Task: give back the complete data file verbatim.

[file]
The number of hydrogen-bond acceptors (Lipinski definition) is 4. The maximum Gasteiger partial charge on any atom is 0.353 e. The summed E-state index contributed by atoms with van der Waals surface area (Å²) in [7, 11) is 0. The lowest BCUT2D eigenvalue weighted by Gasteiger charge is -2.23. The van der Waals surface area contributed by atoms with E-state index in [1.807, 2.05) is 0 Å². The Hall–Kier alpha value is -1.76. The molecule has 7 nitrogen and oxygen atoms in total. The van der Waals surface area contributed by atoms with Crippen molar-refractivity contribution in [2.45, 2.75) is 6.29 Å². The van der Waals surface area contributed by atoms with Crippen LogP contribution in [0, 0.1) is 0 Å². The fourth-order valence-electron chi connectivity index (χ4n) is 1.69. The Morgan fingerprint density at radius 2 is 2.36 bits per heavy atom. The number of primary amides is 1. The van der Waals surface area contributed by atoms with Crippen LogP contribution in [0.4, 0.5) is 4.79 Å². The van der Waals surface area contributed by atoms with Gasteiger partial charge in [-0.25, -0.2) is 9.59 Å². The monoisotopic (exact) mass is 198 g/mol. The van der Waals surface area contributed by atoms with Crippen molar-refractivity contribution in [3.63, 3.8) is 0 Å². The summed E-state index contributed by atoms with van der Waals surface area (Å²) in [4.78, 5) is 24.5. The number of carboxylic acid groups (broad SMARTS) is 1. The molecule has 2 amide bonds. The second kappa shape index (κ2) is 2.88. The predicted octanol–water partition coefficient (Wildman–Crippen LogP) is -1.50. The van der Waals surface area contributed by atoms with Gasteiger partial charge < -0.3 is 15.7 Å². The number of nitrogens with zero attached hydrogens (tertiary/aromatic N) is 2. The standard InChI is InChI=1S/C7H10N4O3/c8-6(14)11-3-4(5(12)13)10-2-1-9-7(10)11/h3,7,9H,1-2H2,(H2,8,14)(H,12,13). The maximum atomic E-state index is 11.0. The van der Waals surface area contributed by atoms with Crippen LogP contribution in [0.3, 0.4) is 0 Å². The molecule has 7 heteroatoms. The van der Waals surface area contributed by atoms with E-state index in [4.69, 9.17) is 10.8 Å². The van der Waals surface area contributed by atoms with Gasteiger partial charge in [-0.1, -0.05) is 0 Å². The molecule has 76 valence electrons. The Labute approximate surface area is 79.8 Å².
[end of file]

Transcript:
The number of hydrogen-bond acceptors (Lipinski definition) is 4. The maximum Gasteiger partial charge on any atom is 0.353 e. The summed E-state index contributed by atoms with van der Waals surface area (Å²) in [7, 11) is 0. The lowest BCUT2D eigenvalue weighted by Gasteiger charge is -2.23. The van der Waals surface area contributed by atoms with E-state index in [1.807, 2.05) is 0 Å². The Hall–Kier alpha value is -1.76. The molecule has 7 nitrogen and oxygen atoms in total. The van der Waals surface area contributed by atoms with Crippen molar-refractivity contribution in [2.45, 2.75) is 6.29 Å². The van der Waals surface area contributed by atoms with Crippen LogP contribution in [0, 0.1) is 0 Å². The fourth-order valence-electron chi connectivity index (χ4n) is 1.69. The Morgan fingerprint density at radius 2 is 2.36 bits per heavy atom. The number of primary amides is 1. The van der Waals surface area contributed by atoms with Crippen LogP contribution in [0.4, 0.5) is 4.79 Å². The van der Waals surface area contributed by atoms with Gasteiger partial charge in [-0.25, -0.2) is 9.59 Å². The monoisotopic (exact) mass is 198 g/mol. The van der Waals surface area contributed by atoms with Crippen molar-refractivity contribution in [3.63, 3.8) is 0 Å². The summed E-state index contributed by atoms with van der Waals surface area (Å²) in [4.78, 5) is 24.5. The number of carboxylic acid groups (broad SMARTS) is 1. The molecule has 2 amide bonds. The second kappa shape index (κ2) is 2.88. The predicted octanol–water partition coefficient (Wildman–Crippen LogP) is -1.50. The van der Waals surface area contributed by atoms with Gasteiger partial charge < -0.3 is 15.7 Å². The number of nitrogens with zero attached hydrogens (tertiary/aromatic N) is 2. The standard InChI is InChI=1S/C7H10N4O3/c8-6(14)11-3-4(5(12)13)10-2-1-9-7(10)11/h3,7,9H,1-2H2,(H2,8,14)(H,12,13). The maximum atomic E-state index is 11.0. The van der Waals surface area contributed by atoms with Crippen LogP contribution in [0.3, 0.4) is 0 Å². The molecule has 7 heteroatoms. The van der Waals surface area contributed by atoms with E-state index in [4.69, 9.17) is 10.8 Å². The van der Waals surface area contributed by atoms with Gasteiger partial charge in [-0.1, -0.05) is 0 Å². The molecule has 76 valence electrons. The Labute approximate surface area is 79.8 Å².